It may not have the cool factor of some of the other elements of your buildings. Still, there's no doubting the fact that your gutter system is absolutely crucial to your building.
If you want to avoid any problems with water damage and mold growth, then you need an adequate gutter system that will drain water off your roof efficiently.
There are differences between residential and commercial gutters. In this article, we'll briefly cover what those differences look like so that you are better equipped to choose the right kind of gutters for your home.
The first thing to consider is the sizing of the gutters. This is an intuitive difference, but residential gutters are typically substantially smaller than commercial gutter sizes. The reason for this is also obvious.
Commercial buildings are larger and tend to have bigger roofs, which translates to a larger surface area that could collect water. In addition, many commercial buildings will have a flatter roof. This is because aesthetics are not a major concern with most commercial buildings. Thus, they need a larger gutter size in order to accommodate more drainage. Standing water naturally collects easier on flatter roofs.
Building Code Requirements
Commercial buildings have very different building code requirements than residential properties. However, these building codes do vary from location to location. So for more information on how residential guttering differs from industrial gutters in your location, you should talk to your local city hall.
Another consideration when it comes to the differences between residential and commercial box gutters is the material that the guttering system is made out of. As we already covered, industrial gutters generally have to be capable of handling more water through the drainage system.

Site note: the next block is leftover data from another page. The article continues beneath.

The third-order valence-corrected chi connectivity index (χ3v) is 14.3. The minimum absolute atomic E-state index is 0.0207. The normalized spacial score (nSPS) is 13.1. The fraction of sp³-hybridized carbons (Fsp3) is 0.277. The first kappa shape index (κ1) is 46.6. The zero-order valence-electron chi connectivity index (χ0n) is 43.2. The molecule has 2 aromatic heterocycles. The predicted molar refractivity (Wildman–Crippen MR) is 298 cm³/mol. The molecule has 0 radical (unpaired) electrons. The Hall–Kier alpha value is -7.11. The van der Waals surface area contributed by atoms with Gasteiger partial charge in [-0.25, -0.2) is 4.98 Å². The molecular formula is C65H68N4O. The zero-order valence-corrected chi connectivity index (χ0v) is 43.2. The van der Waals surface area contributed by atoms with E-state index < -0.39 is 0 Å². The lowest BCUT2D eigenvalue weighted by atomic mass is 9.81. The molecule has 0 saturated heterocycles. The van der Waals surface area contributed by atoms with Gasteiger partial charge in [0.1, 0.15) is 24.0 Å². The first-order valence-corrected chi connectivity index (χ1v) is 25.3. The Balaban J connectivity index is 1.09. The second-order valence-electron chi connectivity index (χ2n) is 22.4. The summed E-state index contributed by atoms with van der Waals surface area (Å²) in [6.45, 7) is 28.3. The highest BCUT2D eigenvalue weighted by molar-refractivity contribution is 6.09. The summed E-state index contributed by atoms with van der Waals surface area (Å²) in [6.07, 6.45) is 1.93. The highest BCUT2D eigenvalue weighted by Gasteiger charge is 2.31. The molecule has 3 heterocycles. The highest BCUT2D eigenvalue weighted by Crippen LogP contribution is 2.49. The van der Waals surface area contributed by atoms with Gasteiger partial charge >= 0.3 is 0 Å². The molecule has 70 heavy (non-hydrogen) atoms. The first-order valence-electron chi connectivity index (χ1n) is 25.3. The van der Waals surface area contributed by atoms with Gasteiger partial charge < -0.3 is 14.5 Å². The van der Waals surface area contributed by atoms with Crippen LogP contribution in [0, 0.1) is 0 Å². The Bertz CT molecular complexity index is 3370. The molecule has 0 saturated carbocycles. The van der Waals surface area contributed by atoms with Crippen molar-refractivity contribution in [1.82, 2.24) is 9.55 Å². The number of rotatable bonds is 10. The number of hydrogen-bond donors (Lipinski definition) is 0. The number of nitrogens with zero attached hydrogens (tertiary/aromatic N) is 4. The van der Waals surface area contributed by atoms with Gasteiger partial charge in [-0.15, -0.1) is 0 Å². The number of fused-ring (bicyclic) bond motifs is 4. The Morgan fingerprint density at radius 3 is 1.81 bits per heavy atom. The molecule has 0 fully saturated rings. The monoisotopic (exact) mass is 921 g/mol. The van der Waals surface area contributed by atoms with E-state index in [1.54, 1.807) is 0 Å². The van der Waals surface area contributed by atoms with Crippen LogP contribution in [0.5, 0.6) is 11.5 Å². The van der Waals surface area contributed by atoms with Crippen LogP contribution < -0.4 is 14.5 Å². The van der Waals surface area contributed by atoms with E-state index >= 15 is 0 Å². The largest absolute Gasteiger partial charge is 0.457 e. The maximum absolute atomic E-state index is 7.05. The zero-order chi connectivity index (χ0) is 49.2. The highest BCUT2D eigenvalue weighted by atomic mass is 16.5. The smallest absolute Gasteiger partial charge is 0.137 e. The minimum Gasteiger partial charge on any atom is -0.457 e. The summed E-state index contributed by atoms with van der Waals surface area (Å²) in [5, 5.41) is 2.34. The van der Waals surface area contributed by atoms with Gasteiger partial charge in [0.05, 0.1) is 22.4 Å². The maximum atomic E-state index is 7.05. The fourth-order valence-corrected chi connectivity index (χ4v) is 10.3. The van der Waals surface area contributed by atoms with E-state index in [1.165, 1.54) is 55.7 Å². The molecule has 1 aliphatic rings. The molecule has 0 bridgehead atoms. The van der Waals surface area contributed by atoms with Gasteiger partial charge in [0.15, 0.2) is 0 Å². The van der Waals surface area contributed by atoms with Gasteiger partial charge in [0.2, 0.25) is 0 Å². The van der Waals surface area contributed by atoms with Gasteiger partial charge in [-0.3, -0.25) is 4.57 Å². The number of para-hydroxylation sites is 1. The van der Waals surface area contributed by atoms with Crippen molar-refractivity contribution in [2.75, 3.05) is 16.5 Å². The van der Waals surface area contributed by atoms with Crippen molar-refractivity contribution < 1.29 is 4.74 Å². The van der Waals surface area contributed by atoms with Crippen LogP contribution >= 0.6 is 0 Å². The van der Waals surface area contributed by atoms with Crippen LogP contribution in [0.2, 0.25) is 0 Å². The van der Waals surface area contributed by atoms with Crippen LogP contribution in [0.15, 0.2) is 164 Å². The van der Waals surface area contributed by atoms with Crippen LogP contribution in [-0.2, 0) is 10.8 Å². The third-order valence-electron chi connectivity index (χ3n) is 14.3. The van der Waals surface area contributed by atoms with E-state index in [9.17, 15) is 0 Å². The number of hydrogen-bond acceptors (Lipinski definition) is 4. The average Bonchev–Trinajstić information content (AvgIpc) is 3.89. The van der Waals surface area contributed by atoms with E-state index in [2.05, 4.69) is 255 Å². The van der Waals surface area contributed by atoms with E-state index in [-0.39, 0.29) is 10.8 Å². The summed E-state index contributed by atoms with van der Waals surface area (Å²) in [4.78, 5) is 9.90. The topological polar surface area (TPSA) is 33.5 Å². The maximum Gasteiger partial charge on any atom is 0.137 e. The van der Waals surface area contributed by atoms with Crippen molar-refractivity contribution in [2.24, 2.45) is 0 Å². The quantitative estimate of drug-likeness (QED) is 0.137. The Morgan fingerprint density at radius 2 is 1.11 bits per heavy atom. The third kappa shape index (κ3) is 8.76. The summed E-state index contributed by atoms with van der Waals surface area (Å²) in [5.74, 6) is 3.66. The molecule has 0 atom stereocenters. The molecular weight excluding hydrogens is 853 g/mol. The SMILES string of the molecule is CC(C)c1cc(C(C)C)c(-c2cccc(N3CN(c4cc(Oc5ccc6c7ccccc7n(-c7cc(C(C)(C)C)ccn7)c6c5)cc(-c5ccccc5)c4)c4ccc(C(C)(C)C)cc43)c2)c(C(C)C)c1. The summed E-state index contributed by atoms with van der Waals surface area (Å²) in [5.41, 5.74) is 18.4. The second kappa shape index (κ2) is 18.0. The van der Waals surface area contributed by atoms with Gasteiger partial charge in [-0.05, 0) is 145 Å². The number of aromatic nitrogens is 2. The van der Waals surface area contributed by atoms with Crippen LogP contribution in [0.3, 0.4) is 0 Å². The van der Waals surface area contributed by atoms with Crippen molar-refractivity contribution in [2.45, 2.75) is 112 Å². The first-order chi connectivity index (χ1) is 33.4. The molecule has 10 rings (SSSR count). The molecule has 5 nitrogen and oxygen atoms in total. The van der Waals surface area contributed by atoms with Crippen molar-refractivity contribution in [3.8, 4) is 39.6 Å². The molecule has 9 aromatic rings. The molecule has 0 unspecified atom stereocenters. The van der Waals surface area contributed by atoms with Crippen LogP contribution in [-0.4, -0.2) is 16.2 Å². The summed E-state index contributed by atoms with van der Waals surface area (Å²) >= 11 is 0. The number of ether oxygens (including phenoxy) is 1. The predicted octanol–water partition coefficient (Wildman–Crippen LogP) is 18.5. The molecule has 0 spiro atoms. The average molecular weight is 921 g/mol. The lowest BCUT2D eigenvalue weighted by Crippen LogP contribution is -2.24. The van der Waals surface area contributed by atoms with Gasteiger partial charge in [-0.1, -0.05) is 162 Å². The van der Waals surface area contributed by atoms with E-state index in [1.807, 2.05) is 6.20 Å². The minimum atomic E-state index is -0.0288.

Thus, the gutter in question needs to be able to withstand higher loads.
There are many different types of gutter materials, but the most popular ones are copper, aluminum, vinyl, and galvanized steel. Many homeowners use copper for its aesthetic. Industrial buildings, on the other hand, will turn to galvanized steel for its strength as well as its cheap price point. It may not be the prettiest material for a gutter, but it gets the job done.
Last but not least, the installation method for commercial and residential gutters are also different. Commercial gutters are larger and often heavier. Thus, one may require specialized equipment in order to get the gutters lining the roof.
In comparison, many homeowners with just a little bit of DIY experience can finesse their way through a home guttering project. They'll have to build it piece by piece, but they can get by. Not so in the commercial world.
Residential vs Commercial Gutters, Made Simple
Now you know the principal differences between commercial gutters and residential gutters! You should be far better equipped to know how to choose the right gutter system and material for your particular building project.
Check out the rest of the articles on the website if you need more home improvement inspiration and advice!